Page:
Heterozygous inactivating mutations in GCK [OMIM#138079] have been described in patients with maturity onset diabetes of the young type 2 (GCK-MODY) [OMIM#125851], which is characterized by mild fasting hyperglycemia. Hyperglycemia is present at birth but often only detected later in life, when individuals undergo routine screening tests. Affected individuals rarely, if ever, show progression of disease, or develop the microvascular or macrovascular complications typically associated with diabetes. These patients typically therefore can be managed by diet alone, and treatment with oral medications or insulin can actually cause poorer outcomes as patients have an altered counter-regulatory response to hypoglycemia. Homozygous inactivating GCK mutations are associated with permanent neonatal diabetes mellitus (PNDM). In addition, heterozygous activating mutations in GCK have also been observed, which lead to hypoglycemia.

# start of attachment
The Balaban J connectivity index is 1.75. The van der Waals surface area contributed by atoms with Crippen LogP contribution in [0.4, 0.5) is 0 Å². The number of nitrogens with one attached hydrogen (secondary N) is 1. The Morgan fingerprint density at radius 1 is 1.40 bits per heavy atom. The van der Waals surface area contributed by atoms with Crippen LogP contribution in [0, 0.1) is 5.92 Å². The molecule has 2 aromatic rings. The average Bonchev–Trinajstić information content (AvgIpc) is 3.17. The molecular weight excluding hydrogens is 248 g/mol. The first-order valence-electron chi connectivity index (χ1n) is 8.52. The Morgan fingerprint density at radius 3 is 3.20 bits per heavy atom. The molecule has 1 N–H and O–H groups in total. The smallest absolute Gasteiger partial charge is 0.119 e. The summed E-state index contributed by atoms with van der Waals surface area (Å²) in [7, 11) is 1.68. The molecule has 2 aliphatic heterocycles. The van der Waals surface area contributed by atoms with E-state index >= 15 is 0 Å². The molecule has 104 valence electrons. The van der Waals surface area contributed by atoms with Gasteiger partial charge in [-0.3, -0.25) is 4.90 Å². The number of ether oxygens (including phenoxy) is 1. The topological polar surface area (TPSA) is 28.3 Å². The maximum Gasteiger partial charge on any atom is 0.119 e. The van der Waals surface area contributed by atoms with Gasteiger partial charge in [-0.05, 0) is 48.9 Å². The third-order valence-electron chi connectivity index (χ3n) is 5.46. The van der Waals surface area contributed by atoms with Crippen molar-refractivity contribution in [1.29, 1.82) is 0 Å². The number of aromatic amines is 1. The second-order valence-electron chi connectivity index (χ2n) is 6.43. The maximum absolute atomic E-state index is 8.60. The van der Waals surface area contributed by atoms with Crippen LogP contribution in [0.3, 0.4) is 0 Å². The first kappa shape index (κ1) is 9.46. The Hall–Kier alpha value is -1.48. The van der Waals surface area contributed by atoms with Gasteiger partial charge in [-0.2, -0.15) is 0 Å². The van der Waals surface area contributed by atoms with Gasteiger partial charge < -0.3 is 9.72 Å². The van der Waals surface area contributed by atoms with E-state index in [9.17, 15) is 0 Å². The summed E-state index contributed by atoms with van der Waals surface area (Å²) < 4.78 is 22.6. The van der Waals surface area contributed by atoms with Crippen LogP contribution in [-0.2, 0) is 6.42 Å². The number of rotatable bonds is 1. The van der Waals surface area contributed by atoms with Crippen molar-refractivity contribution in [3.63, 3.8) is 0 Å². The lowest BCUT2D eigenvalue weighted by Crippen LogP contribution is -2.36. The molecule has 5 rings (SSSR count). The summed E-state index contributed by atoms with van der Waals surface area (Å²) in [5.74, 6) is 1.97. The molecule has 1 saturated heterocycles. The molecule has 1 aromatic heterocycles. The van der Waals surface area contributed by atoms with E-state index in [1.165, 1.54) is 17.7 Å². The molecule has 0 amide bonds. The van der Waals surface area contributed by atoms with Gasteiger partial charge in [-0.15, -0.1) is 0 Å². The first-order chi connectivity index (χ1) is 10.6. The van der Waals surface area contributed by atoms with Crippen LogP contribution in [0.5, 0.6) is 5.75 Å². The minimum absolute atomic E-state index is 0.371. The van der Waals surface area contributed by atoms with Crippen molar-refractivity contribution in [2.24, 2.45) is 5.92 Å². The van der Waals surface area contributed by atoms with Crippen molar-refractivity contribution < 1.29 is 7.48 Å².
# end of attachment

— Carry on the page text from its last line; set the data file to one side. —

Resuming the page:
GCK encodes for the enzyme glucokinase, which has a central role in the regulation of blood glucose and acts as a “glucose sensor” in pancreatic β-cells. Mutations in GCK associated with GCK-MODY typically result in a modest decrease in glucokinase activity, which in turn leads to mild fasting hyperglycemia.
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